The new MMO Trove uses a unique plot system. When you login, you're able to find plots spread across the world. You can walk up to any empty plot and press a key to take that plot.

You can build whatever you'd like on the plot, and place whatever items and chests down.

When you logoff or leave that section of the world, your house will disappear and the plot will become available again.

Whenever you want, you can walk up to a new plot and press the same key to retrieve your old house - it will immediately appear on that plot.

TL;DR: Plots are spread around the world. You create your house once, but your house "moves" with you as you move from plot to plot. Your house disappears while you are offline.
Ah that's a really nice way of handling it.

And something I could easily do as well.
That is a pretty nice way of handling it. The only issue I could foresee with that is that every day the houses and whatnot would be in a different place, making it fairly difficult to keep track of where your friend's homes are. It's not so bad with only a handful of players online at any one time, however.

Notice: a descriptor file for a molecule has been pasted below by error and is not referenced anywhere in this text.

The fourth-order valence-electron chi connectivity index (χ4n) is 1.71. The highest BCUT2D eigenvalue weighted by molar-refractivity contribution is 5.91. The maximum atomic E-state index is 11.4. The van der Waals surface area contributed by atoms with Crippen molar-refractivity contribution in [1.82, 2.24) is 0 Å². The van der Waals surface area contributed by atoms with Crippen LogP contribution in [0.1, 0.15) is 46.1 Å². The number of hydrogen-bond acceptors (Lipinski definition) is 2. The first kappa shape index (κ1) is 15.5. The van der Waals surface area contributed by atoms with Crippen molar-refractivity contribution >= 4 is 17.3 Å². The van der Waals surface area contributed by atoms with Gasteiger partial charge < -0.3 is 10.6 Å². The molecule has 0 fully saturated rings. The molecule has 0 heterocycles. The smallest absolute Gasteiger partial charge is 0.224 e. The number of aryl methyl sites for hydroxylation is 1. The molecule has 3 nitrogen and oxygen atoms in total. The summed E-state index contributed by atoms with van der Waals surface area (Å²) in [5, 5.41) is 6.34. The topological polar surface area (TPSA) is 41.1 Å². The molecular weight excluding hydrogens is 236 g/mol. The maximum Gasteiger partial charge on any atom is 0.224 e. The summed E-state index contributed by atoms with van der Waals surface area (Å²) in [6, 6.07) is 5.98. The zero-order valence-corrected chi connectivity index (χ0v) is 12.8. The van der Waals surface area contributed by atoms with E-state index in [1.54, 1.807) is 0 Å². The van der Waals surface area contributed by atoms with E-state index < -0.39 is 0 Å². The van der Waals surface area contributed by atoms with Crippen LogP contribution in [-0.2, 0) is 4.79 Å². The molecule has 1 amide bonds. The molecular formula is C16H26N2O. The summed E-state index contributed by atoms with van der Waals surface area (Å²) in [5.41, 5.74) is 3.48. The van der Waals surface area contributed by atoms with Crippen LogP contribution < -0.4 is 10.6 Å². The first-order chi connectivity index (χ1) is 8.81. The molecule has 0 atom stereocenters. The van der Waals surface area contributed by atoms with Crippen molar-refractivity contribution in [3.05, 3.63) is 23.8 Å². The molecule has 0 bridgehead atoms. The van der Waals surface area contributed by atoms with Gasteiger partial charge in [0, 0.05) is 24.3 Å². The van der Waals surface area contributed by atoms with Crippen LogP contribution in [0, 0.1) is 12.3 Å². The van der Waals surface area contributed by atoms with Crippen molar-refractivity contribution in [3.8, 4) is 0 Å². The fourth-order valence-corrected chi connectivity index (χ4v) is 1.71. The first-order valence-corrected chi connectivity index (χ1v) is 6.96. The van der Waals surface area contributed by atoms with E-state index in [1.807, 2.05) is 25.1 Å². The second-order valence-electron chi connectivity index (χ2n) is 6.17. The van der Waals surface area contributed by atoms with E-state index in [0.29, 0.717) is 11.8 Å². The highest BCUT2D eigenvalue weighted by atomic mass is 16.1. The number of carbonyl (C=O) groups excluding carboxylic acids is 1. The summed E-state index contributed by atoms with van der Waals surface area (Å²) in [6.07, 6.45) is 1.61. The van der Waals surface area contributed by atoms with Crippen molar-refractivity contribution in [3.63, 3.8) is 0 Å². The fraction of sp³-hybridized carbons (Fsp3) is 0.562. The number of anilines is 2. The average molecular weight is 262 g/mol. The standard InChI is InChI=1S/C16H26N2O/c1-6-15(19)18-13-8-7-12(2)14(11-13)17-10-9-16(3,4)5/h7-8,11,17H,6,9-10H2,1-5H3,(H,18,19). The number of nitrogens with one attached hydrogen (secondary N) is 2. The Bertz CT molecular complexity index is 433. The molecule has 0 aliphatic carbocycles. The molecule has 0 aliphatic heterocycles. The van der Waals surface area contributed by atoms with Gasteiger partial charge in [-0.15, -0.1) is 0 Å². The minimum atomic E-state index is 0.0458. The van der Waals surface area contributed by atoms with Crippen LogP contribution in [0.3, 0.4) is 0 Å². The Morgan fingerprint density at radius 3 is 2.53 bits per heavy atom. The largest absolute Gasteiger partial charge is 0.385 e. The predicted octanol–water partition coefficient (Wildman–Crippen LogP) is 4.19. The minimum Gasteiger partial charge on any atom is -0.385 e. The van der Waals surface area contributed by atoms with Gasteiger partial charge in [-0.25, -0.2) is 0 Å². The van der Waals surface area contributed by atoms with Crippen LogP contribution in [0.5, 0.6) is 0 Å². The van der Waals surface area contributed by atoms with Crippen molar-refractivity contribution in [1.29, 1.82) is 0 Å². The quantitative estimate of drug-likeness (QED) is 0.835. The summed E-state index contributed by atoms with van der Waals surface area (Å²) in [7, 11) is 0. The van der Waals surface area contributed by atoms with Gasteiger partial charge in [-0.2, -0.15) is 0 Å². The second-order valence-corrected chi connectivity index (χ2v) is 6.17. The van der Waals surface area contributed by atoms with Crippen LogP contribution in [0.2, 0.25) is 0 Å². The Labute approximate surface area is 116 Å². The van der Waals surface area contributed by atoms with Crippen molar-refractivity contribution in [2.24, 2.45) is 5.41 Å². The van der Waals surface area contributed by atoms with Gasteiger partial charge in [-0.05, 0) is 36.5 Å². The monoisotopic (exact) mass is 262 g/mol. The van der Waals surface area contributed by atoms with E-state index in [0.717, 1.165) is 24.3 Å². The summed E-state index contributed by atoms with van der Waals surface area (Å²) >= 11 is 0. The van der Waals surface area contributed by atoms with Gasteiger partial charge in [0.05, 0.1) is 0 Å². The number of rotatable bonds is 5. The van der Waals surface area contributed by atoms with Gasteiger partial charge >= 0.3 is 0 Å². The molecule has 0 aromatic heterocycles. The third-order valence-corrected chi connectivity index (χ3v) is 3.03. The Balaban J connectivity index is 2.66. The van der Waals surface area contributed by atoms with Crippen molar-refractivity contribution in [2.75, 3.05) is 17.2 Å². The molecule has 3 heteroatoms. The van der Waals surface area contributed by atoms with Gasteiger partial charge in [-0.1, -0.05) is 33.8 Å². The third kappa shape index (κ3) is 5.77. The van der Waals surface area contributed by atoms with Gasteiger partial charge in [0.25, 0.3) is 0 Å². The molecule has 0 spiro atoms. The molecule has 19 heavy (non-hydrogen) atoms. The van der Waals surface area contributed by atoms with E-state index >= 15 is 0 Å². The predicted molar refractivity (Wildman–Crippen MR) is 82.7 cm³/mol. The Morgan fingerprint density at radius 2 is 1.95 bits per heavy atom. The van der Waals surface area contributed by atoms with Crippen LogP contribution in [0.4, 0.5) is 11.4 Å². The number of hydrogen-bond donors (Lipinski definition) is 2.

My advice is to simply use a system that works with the anticipated player-base size. More than likely, unless you heavily market your project off of BYOND, you'll be lucky to get a dozen or so dedicated players. Find a solution that is easy to implement and will work with the number of players you expect. Remember that you can ALWAYS change it later if your player base grows, but you don't really need to worry about an infinitely scaling system if you don't want it.

Housing instancing such as the apartment complex idea is one of the simpler, infinitely scaling options that I personally would recommend, but it's completely dependent on the theme for your game. Magic portals to your personal "dream world" would be cool for a high-fantasy setting and for a futuristic setting something like a custom space-station or ship might be a cool theme to use. They're just reskins of the same idea so don't feel bound to one specific instance.

Hope this makes the decision at least a little easier for you.
In response to Kats
I don't really see players being difficult to find, if they are friended, you could just invite them or maybe even warp to their front door.
In response to Avidanimefan
With every problem comes a solution. Hey, it sounds like something that would work with what you need it to do. I say go for it. I'd definitely like to check out whatever you're able to put together.